ListTreeItem    **path;
        int             count;
} ListTreeActivateStruct;

One of two constants, XtBRANCH or XtLEAF, indicating that the item has children or does not, respectively.

Pointer to the item selected (or unselected).

The state of the selected item.

The path from the root of the list to the selected item, including the selected item.

The number of items in path.

Highlight Callback

This callback is called whether the item is opened or closed, and is passed the following structure.

typedef struct _ListTreeMultiReturnStruct {
        ListTreeItem    **items;
        int             count;
} ListTreeMultiReturnStruct;

Pointer to a list of pointers that holds all of the highlighted items.

The number of highlighted items.

Historical Callbacks

Three other callbacks exist in the widget, but I decided not to document them.

New users, don't worry about the historical callbacks. The current callbacks are better.

Users of the previous version, please change to the new callbacks. You'll need to do the following:

  1. change all references of XtNleafCallback, XtNbranchCallback, and XtNpathCallback to XtNactivateCallback
  2. change the reference from ListTreeReturnStruct to ListTreeActivateStruct
  3. use the reason field instead of individual path or leaf callbacks.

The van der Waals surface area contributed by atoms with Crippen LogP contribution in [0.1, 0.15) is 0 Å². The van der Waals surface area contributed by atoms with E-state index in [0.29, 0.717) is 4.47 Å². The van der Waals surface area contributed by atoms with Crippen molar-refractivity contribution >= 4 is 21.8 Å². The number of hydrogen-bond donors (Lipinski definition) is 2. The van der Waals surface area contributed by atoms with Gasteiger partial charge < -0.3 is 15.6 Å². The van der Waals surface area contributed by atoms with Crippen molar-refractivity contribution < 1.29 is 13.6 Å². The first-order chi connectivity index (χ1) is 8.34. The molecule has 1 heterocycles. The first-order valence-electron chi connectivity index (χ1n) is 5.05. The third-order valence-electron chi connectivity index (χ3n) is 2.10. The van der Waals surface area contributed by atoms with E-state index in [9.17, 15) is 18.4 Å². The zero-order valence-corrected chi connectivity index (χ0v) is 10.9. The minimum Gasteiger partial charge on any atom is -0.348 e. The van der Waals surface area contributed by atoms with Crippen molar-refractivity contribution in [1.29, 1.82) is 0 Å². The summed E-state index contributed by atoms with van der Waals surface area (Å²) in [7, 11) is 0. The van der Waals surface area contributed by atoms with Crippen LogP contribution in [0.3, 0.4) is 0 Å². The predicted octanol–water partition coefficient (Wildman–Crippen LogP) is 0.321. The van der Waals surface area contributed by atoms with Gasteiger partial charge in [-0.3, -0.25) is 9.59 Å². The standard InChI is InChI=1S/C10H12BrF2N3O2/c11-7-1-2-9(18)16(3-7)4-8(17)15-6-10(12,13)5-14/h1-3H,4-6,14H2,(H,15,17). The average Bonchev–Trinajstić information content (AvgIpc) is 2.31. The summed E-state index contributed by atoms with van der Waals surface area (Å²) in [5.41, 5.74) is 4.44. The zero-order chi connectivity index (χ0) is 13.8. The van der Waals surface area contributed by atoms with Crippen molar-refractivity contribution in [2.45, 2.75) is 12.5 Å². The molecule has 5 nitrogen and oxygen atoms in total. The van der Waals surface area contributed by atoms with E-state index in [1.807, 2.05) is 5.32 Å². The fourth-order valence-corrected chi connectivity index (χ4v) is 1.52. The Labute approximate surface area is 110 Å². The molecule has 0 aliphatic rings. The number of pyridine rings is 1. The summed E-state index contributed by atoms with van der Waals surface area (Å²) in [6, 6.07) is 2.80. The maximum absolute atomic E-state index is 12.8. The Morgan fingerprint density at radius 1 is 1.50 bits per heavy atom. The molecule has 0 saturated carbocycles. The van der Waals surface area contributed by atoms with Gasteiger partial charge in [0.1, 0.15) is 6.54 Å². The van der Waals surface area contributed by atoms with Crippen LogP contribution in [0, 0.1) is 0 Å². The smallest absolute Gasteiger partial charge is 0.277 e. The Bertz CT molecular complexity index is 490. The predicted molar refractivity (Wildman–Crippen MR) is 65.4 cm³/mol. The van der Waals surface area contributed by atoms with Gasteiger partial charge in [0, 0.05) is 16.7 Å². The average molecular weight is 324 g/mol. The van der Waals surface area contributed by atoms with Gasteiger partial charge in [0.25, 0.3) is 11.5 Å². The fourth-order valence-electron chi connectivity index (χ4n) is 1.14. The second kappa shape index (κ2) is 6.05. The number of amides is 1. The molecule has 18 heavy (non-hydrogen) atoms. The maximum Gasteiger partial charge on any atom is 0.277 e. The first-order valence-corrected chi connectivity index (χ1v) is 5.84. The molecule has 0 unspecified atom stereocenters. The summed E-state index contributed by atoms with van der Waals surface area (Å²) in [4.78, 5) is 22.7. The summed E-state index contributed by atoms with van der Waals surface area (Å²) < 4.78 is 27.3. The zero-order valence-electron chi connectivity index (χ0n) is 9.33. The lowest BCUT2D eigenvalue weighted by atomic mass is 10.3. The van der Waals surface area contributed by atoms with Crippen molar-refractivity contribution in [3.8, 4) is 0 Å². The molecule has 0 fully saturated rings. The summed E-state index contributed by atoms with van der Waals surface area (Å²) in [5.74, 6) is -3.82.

4. DO NOT free() THE CALLBACK STRUCTURE as you had to do with the old callbacks.

Public Functions

All changes to the widget are reflected immediately, unless a call to ListTreeRefreshOff() is made before updating. ListTreeRefreshOn() must be called before the list will start to update itself again.

I could probably have gone on forever writing convenience functions for more and more generalized states, but I'd still be typing the source code, and not working on this here primo-excellent documentation. :) So, this is where the "batteries not included" phrase enters in: it is up to you to customize the widget for your own use. The entire tree of items contained in the widget is available for parsing by you by calling ListTreeFirstItem() and using the firstchild and nextsibling fields of the ListTreeItem structure.

Be careful not to copy over the text field of a ListTreeItem, because it is a malloced string. Use ListTreeRenameItem() if you need to change a name.